The greatest thing about working in this business is the people. It’s hard when you lose good ones. Some aren’t ready to see their situations discussed publicly, so I will keep it to those who are. It was Bob McCown who gave me some of the greatest advice I ever received: “Don’t *&%$ With Happy!” He’d tell me constantly about people who left great situations for reasons that weren’t good enough and regretted it later. Bob also told me that if I wanted to be as good as I could be, I’d have to step out of my comfort zone from time-to-time, a lesson I really didn’t understand until I got older.
When I left school to get into the business (1993), Scotty Morrison was a powerful voice in print, someone you read every day in the pages of The Toronto Sun. I started as a writer, and admired the way Morrison carried himself in public. He rarely yelled, rarely called attention to himself. There would be intense situations with players, coaches, whoever, and Scotty never lost his cool. Whatever he felt, he kept it for his column. That spoke for him.
When you get in television, it’s harder to do that because the medium demands emotion, but it is the way I always felt was right. Seeing him at the start of my career gave me confidence that was the way to go. Garrett Hansford and I met when I joined Rogers. I remember him producing the Heritage Classic in Winnipeg when we had to fill, what, a two-hour delay? It worked out fine, but when I saw him later, I asked, “How much did you sweat?” and we started laughing as he jokingly did a long wipe of his forehead. I will also never forget his hilarious meltdown when his cable box re-booted during the 2016 Stanley Cup playoffs, causing him to miss a Nashville Predators multiple-overtime winning goal. (Sadly, the tweets have been deleted.)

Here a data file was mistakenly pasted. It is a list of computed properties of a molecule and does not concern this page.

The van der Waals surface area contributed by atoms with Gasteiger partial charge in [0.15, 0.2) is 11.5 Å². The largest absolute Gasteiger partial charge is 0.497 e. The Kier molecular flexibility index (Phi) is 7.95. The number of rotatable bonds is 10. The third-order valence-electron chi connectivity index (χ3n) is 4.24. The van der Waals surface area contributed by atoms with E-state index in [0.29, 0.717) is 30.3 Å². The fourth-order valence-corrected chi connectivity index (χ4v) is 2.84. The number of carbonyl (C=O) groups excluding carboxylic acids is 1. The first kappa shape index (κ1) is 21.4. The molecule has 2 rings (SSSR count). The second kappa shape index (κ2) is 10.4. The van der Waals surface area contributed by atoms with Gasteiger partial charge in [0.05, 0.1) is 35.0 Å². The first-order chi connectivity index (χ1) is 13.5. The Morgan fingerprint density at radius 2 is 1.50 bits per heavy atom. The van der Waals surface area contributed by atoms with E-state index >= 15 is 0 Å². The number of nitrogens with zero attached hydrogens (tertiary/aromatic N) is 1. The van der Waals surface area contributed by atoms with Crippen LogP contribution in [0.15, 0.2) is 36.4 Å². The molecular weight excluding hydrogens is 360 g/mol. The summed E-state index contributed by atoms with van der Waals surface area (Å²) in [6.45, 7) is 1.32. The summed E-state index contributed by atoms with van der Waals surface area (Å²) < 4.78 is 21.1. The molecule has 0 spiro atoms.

Then, there’s Chad Walker. Chad joined The Score just after it started in 1997. All of us were thrown in the deep end of the pool and told to sink or swim. He swam, becoming a critical part of that group and later moving to Rogers. He is a huge Seattle Seahawks fan, and, one season when we worked together, I bet him the Seahawks would not make the playoffs. He was confident, but we couldn’t find the proper thing to wager. At some point during the season, I saw the Seinfeld episode where George Costanza comes up with the idea of someone serving as another person’s butler because they didn’t have car insurance to pay for an accident. So that was the bet. The loser had to be the winner’s butler at some kind of party or something. The Seahawks made the playoffs. I lost. I was willing to do it, but it never got done. Chad, I think it’s time.